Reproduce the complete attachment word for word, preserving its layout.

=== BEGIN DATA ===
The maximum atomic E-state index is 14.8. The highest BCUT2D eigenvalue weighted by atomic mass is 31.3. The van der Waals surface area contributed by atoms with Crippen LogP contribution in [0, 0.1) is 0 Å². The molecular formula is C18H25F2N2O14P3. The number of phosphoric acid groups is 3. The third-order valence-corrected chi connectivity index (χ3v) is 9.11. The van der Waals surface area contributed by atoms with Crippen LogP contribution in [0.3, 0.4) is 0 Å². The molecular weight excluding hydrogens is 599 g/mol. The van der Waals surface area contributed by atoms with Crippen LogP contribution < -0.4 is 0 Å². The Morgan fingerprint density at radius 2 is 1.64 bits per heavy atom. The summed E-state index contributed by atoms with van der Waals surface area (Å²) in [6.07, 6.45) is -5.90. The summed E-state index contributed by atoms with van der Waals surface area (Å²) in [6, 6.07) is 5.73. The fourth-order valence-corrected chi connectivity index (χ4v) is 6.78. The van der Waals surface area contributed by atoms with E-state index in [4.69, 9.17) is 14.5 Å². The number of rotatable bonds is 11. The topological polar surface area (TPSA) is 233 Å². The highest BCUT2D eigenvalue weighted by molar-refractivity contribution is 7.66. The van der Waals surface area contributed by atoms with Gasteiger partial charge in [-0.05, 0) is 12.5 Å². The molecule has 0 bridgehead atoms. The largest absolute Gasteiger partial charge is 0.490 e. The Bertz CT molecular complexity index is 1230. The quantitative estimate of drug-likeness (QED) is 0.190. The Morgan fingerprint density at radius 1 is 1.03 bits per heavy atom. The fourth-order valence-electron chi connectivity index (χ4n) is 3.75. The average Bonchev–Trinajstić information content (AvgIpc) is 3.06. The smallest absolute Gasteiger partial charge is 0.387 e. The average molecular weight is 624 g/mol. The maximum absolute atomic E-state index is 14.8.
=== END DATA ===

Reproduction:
The maximum atomic E-state index is 14.8. The highest BCUT2D eigenvalue weighted by atomic mass is 31.3. The van der Waals surface area contributed by atoms with Crippen LogP contribution in [0, 0.1) is 0 Å². The molecular formula is C18H25F2N2O14P3. The number of phosphoric acid groups is 3. The third-order valence-corrected chi connectivity index (χ3v) is 9.11. The van der Waals surface area contributed by atoms with Crippen LogP contribution in [0.3, 0.4) is 0 Å². The molecular weight excluding hydrogens is 599 g/mol. The van der Waals surface area contributed by atoms with Crippen LogP contribution < -0.4 is 0 Å². The Morgan fingerprint density at radius 2 is 1.64 bits per heavy atom. The summed E-state index contributed by atoms with van der Waals surface area (Å²) in [6.07, 6.45) is -5.90. The summed E-state index contributed by atoms with van der Waals surface area (Å²) in [6, 6.07) is 5.73. The fourth-order valence-corrected chi connectivity index (χ4v) is 6.78. The van der Waals surface area contributed by atoms with E-state index in [4.69, 9.17) is 14.5 Å². The number of rotatable bonds is 11. The topological polar surface area (TPSA) is 233 Å². The highest BCUT2D eigenvalue weighted by molar-refractivity contribution is 7.66. The van der Waals surface area contributed by atoms with Gasteiger partial charge in [-0.05, 0) is 12.5 Å². The molecule has 0 bridgehead atoms. The largest absolute Gasteiger partial charge is 0.490 e. The Bertz CT molecular complexity index is 1230. The quantitative estimate of drug-likeness (QED) is 0.190. The Morgan fingerprint density at radius 1 is 1.03 bits per heavy atom. The fourth-order valence-electron chi connectivity index (χ4n) is 3.75. The average Bonchev–Trinajstić information content (AvgIpc) is 3.06. The smallest absolute Gasteiger partial charge is 0.387 e. The average molecular weight is 624 g/mol. The maximum absolute atomic E-state index is 14.8.